Dining in Paris

Karlette and her husband, Ward, shared a number of restaurant recommendations last month (page 42), gleaned from more than 20 trips to Paris. Here are a few more. (Reservations are advised.)

Le Bistro des Deux Theatres (18 rue Blanche, 9th Arr.; tel. 01 45 26 41 43. Website for the chain is www.bistro-et-cie.fr) — Metro: Trinite.

This is one of six Willy Dorr restaurants. Each follows the same formula of serving a complete meal (Kir Royale, three courses, coffee and wine) for €32, and they are open every day.

You have a large choice for each of the three courses. The food is good — perhaps not excellent, but it’s great value for the money. Service is not as genteel as the one-of-a-kind bistros in this list, but for this price that’s just a little quibble. (Most recent meal, March ’05.)

Les Allobroges (71, rue des Grand-Champs, 20th Arr.; tel. 01 43 73 40 00) — Metro: Maraichers or
Nation. Closed Sunday and Monday.

I understand that this place, out in the sticks of the 20th, has been there for 20 years. Still, the food is fresh and creative. The décor is simple and elegant. The welcome and service are warm and gracious.

Interesting and delicious menu items, e.g., first course of beef cheeks in vinaigrette (delicious), and chunks of raies (skate) pressed into a cylinder and served on basil sauce.

Dinners came with not one amuse bouche but two (!): some carrots with an herby sauce and a small cup of (to die for) artichoke soup. A cheese course followed the main course. After dessert, coffee was served with delicious caramels. Four courses for €32. (Most recent meal, March ’05.)

La Cave Gourmande (10 rue du General Brunet, 19th Arr.; tel. 01 40 40 03 30) — Métro: Botzaris. Closed Saturday and Sunday.

This is another one “out in the boondocks” — not a place you’d happen upon. In fact, when we went to “check it out,” it was closed and completely shut with one of those rolling metal doors and we couldn’t even tell it was a restaurant. However, a warm welcome awaited us when we returned on a Monday evening. This is a small, cozy place with lots of wood and wine bottles around.

The hostess/waitress (the chef’s wife) is very pleasant and helpful. When we couldn’t understand something on the menu (it’s in French and English), she called out the chef (who is originally from the U.S.) to explain.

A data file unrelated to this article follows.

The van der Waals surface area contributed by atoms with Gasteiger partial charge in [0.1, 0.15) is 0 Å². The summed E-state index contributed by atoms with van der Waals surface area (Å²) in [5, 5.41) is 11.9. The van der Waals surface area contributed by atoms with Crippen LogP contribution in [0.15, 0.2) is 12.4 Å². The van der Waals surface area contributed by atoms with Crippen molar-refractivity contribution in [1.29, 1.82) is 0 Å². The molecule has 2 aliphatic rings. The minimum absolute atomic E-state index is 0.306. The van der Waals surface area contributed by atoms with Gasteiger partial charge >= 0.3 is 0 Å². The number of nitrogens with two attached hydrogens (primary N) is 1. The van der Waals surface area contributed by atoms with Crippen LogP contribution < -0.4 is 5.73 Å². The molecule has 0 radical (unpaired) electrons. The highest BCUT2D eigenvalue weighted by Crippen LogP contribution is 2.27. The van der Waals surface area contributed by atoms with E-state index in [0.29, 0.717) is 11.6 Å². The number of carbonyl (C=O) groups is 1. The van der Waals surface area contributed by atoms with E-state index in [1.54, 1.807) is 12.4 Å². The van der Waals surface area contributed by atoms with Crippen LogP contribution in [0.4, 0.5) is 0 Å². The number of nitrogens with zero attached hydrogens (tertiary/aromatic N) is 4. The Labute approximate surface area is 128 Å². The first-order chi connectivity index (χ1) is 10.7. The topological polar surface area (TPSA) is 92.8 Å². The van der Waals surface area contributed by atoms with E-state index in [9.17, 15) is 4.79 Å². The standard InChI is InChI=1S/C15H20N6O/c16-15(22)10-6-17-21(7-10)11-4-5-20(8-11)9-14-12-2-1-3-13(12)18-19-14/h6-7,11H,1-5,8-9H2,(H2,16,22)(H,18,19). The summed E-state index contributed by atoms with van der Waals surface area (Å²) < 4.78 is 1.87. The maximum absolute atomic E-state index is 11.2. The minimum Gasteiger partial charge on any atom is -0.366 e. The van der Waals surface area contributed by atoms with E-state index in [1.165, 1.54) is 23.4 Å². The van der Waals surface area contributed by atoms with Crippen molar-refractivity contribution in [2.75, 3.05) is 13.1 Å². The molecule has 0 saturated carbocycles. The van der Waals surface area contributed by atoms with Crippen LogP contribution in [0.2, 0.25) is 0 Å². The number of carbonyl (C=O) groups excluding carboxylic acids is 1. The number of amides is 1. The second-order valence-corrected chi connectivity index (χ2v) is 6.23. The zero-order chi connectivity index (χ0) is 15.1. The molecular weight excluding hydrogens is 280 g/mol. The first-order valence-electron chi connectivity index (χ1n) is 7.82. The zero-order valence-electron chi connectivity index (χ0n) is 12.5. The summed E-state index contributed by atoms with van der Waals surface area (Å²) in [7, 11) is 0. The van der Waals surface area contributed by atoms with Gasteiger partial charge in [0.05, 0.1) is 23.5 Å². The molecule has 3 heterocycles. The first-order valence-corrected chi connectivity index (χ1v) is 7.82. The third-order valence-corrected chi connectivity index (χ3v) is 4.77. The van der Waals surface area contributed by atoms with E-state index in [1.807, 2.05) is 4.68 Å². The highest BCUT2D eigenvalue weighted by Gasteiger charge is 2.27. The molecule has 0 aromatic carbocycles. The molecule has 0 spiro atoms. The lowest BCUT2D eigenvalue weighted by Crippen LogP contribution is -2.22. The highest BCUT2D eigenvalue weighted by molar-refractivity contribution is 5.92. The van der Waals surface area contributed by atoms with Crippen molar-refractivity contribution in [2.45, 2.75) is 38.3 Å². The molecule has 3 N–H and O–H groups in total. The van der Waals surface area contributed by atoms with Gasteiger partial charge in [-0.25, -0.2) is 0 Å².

They offer only a fixed-price menu (three courses plus amuse bouche for €32), but it has plenty of choices. For my main course, I had delicious rouget (red mullet, a dish I try to have at least once each time I’m in Paris) served on broad beans with a meaty sauce. Heavenly! My husband had pork cheeks with a buckwheat risotto. Yum! His starter was so interesting, delicious and beautifully presented: braised snails inside little puff pastries with some grilled squid and a curry sauce. Mine was shrimp with a vegetable tartare.

My husband had the nightly dessert special (a rum tiramisu). I had something called “Let’s have fun with lemons,” which turned out to be several lemony desserts: a cookie, a sorbet, a pound cake and a little pot of lemon curd. I loved all of them.

Very reasonably priced bottle of Cahors (€20). (Most recent meal, March ’05.)

Les Zygomates (7 rue de Capri, 12th Arr.; tel. 01 40 19 93 04) — Métro: Daumesnil or Michel Bizot. Closed Sunday/Monday.

I had heard of this one a long time ago (its odd name stuck in my mind). It’s an old-time shop with a big front window, crowded tables and a very French feeling. We got there just at 8 o’clock and were the first customers. Within 20 minutes the place was full.

The fixed-price meal (€28) started with an amuse bouche of little toasts, raw carrots and an herby, cheesy dip. I had a phyllo nest with caramalized onions, crayfish and a walnut sauce, followed by a lamb dish on polenta with a Moroccan (?) sauce (tomatoes, onions and good spices — not too heavy). My husband had a puff pastry filled with calamari and a sauce, followed by cod covered with “scales” of potato slices. Both main courses were served with two very nice vegetable purees (different for each of us).

Desserts were a pistachio crème brûlée and a light chocolate mousse on chocolate cake plus fudge sauce and crème anglaise.

All dishes were delicious. Service was a bit slow (one waitress came running in about 30 minutes late, it seemed, so they were shorthanded). (Most recent meal, March ’05.)

Cosi (54 rue de Seine, 6th Arr.; tel. 01 46 33 35 36) — Métro: Mabillon or Odeon.

This is a lunch spot which specializes in soups, salads and sandwiches. I was aware of it but hadn’t been there. We got there about
11:45 and decided to have an early lunch — good move; by the time we got our food, there was a line out the door with people waiting to get in and order. (You order at a counter, wait for the food to be prepared, then carry it on trays to a table.) We sat upstairs and enjoyed the CDs of opera music.

My husband had a nice, pureed pumpkin soup (in French, potiron). French pumpkin is not as sweet as what we’re used to; this soup was savory with some nice spices and very satisfying. It was served with freshly made focaccia (from a wood-burning oven). I had a sandwich of fresh ricotta, oven-roasted vegetables, basil and a sprinkling of olive oil, served on the same focaccia. Rather unusual. I LOVED it. We each had a glass of red wine. Total about €15. (Most recent meal, March ’05.)

Palo Alto, CA